Russia says Ukraine shells its own civilians; some evacuations in Mariupol

Russia says Ukraine shells its own civilians; some evacuations in Mariupol
A Ukrainian soldier stands outside a school hit by rockets in Zelenyi Hai between Kherson and Mykolaiv on April 1, 2022. (AFP)
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Updated 01 May 2022

Russia says Ukraine shells its own civilians; some evacuations in Mariupol

Russia says Ukraine shells its own civilians; some evacuations in Mariupol
  • Russia’s defense ministry accused Ukraine’s forces of shelling a school, kindergarten and cemetery

DOBROPILLIA/KYIV, Ukraine: Ukraine’s shelling killed and injured its own civilians in the southern region of Kherson, Russia said on Sunday, after pounding southern and eastern areas with missile strikes, while some civilians got away from a steel plant in besieged Mariupol.
Moscow has turned its focus to Ukraine’s south and east after failing to capture the capital Kyiv in a nine-week assault that has flattened cities, killed thousands of civilians and forced more than 5 million to flee abroad.
Its forces have captured the town of Kherson, giving them a foothold just 100 km (60 miles) north of Russian-annexed Crimea, and have mostly occupied Mariupol, the strategic eastern port city on the Azov Sea.
Russia’s defense ministry accused Ukraine’s forces of shelling a school, kindergarten and cemetery in the villages of Kyselivka and Shyroka Balka in the Kherson region, the Russian RIA news agency said on Sunday.
The ministry gave no further details. There was no immediate response from Ukraine to the report, which Reuters could not independently verify.
But Ukraine’s military said in a bulletin on Sunday that Russian forces were fighting to break beyond Kherson’s administrative borders and prepare the way for attacks on the cities of Mykolayiv and Kryvyi Rih.
Russia’s control of Kherson will help sustain its advances to the north and west and improve its control of Crimea, British military intelligence said in a Twitter update.
Russia declared victory in Mariupol on April 21, even as hundreds of Ukrainian troops and civilians took shelter in the Azovstal steel works.
The United Nations has urged an evacuation deal. On Saturday a Ukrainian fighter inside said some 20 women and children had made it out.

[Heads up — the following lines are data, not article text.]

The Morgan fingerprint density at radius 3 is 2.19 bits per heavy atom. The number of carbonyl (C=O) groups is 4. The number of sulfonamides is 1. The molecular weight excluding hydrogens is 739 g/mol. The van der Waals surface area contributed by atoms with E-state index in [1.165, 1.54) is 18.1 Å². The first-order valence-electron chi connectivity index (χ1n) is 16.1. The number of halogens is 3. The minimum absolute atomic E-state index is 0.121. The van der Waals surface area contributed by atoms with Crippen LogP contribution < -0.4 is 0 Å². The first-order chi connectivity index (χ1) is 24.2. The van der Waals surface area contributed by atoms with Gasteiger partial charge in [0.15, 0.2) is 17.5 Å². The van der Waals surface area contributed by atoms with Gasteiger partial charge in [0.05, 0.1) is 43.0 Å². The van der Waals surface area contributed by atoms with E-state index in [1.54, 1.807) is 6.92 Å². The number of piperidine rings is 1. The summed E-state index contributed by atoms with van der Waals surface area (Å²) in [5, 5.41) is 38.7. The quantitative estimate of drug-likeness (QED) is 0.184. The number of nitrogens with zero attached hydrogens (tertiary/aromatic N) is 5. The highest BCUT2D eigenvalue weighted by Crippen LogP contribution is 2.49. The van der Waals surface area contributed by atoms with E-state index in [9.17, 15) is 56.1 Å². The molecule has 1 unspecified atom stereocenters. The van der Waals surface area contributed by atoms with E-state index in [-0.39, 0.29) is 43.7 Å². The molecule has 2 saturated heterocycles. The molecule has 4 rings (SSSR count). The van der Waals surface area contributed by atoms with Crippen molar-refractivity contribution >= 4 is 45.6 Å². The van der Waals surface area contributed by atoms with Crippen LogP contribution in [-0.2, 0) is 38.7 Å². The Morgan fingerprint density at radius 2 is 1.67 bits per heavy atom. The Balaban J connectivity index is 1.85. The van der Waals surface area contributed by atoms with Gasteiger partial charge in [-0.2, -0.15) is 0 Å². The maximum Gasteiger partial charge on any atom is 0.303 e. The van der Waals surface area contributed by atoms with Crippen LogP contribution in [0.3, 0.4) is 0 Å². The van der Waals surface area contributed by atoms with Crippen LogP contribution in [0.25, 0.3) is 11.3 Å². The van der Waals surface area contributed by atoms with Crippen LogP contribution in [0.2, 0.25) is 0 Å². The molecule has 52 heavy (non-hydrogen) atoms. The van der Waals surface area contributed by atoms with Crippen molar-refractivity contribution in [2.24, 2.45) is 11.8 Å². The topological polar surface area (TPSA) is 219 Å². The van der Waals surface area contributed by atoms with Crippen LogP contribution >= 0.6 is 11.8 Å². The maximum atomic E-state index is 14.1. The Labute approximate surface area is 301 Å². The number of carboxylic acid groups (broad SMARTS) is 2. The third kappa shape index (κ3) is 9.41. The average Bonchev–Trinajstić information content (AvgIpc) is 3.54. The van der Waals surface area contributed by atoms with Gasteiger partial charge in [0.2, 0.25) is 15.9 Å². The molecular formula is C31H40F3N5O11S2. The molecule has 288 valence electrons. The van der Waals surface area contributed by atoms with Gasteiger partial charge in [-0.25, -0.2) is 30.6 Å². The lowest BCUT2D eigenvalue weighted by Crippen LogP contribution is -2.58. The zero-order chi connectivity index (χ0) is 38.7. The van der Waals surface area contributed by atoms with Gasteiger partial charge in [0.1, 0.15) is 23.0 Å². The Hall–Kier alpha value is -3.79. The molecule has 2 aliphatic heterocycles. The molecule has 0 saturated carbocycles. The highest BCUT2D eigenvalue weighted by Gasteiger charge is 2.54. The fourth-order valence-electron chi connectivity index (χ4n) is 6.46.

“We are getting civilians out of the rubble with ropes — it’s the elderly, women and children,” said the fighter, Sviatoslav Palamar, referring to wreckage within the plant, which sprawls 4 square kilometers.
Palamar said Russia and Ukraine were respecting a local cease-fire, and he hoped the evacuated civilians would be taken to the Ukrainian city of Zaporizhzhia to the northwest.
There was no comment from Russia or the United Nations on the evacuations. Hundreds of Ukrainians remain inside the steel works, Ukrainian officials say.
A Russian missile launched from Crimea destroyed the runway at the main airport in the city of Odesa to the west, said regional governor Maksym Marchenko, but no one was hurt.
The airport could no longer be used, Ukraine’s military said. President Volodymyr Zelensky vowed to rebuild it, saying in a late-night video speech, “Odesa will never forget Russia’s behavior toward it.”
There was no comment on the strike from Moscow, whose forces have sporadically targeted Ukraine’s third-largest city, where eight people were killed in a recent Russian strike, Ukrainian officials said.
Moscow’s assault in the south aims in part to link the area with Crimea as it pushes for complete control of Ukraine’s eastern Donbas region, where Russian-backed separatists already controlled parts of Luhansk and Donetsk provinces before Moscow’s Feb. 24 invasion.
In his speech, Zelensky said Russia was “gathering additional forces for new attacks against our military in the east of the country” and “trying to increase pressure in the Donbas.”
Moscow calls its actions a “special operation” to disarm Ukraine and rid it of anti-Russian nationalism fomented by the West. Ukraine and the West say Russia launched an unprovoked war of aggression.
Despite weeks of peace talks, both sides looked to be as far apart as ever on Saturday.
Ukraine accuses Russian troops of carrying out atrocities in areas near Kyiv in early April, a claim denied by Moscow. Negotiators last met face-to-face on March 29, and have since spoken by video link.


Zaporizhzhia nuclear plant remains under Russian control – Moscow-installed authorities

Zaporizhzhia nuclear plant remains under Russian control – Moscow-installed authorities
Updated 12 sec ago

Zaporizhzhia nuclear plant remains under Russian control – Moscow-installed authorities

Zaporizhzhia nuclear plant remains under Russian control – Moscow-installed authorities